Mould Growth. Who is responsible?
You will no doubt have read about the tragic death of Awaab Ishak caused by prolonged exposure to mould in his family’s home. This case highlights the importance of responding swiftly to reports by your tenants of black spot mould growth in your property. At this time of year, condensation becomes a greater problem and often reports of mould increase as the weather turns colder.
Condensation is formed where hot or warm air meets cold surfaces. Droplets are then formed and if not dealt with mildew can develop. There are many reasons for this. Sometimes it will be because of the tenants actions including not ventilating the property sufficiently, or drying clothes indoors.
Equally it could be as a result of a structural problem such as blocked gutters or drains or insufficient insulation. Other reasons would include a leak from the roof or plumbing, including showers and baths not being sealed correctly. In older properties ground water can breach an inadequate damp proof course.
Once notified there is a problem it is important that you take steps to investigate the cause.
A current area of concern is tenants not switching on the heating in order to save money. This will exacerbate condensation as there is a natural production of condensation in a cold building through breathing, boiling a kettle, having a shower and so on.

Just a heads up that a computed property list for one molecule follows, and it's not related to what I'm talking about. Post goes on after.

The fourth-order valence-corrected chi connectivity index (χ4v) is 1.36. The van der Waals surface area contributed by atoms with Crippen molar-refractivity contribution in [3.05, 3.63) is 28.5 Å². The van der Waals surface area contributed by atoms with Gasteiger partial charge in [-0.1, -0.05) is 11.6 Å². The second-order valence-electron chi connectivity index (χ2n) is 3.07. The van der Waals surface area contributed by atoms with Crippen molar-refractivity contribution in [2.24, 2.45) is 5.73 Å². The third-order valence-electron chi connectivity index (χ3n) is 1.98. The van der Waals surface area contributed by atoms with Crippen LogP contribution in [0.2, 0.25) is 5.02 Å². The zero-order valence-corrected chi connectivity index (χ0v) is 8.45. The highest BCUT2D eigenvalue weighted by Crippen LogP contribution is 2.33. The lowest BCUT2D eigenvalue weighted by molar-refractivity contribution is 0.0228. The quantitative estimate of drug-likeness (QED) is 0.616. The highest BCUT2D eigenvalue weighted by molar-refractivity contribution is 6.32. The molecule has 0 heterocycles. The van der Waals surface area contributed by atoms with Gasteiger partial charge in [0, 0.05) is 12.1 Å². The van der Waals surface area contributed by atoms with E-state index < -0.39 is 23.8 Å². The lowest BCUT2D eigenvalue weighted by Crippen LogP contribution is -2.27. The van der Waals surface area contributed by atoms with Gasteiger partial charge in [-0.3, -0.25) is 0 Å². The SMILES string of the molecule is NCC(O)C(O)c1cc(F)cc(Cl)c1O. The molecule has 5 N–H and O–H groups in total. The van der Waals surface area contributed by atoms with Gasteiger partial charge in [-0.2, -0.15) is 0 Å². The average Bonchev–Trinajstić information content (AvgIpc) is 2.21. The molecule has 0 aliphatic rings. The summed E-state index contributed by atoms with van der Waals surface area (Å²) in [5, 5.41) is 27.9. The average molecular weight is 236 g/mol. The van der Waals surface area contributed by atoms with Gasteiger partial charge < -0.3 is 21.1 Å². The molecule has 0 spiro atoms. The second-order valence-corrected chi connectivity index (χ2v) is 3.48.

We provide all of our managed tenants with a condensation guide in order that they can manage moisture whilst our tenancy agreement requires them to take preventative measures.
As suggested earlier there are times where Landlords need to take further action including uprating heating, installing more efficient extractor fans, additional loft insulation, eliminating cold spots etc. Unfortunately, just washing down with an anti-fungal spray and repainting is no longer an option!
It is worth considering having a conversation with your tenants now before the weather becomes colder, and provide them with advice and guidance on how to manage condensation build up. You will also need to respond swiftly to reports of mould by visiting the property and checking whether a structural repair is contributing to the problem.
Mendip District Council provide a guide to preventing and managing damp and mould and you can find this here
Please note the date this article was published as the law or the essence may have changed since it was posted. You should always seek independent legal advice if you are intending to rely on any of the contents.All resources & news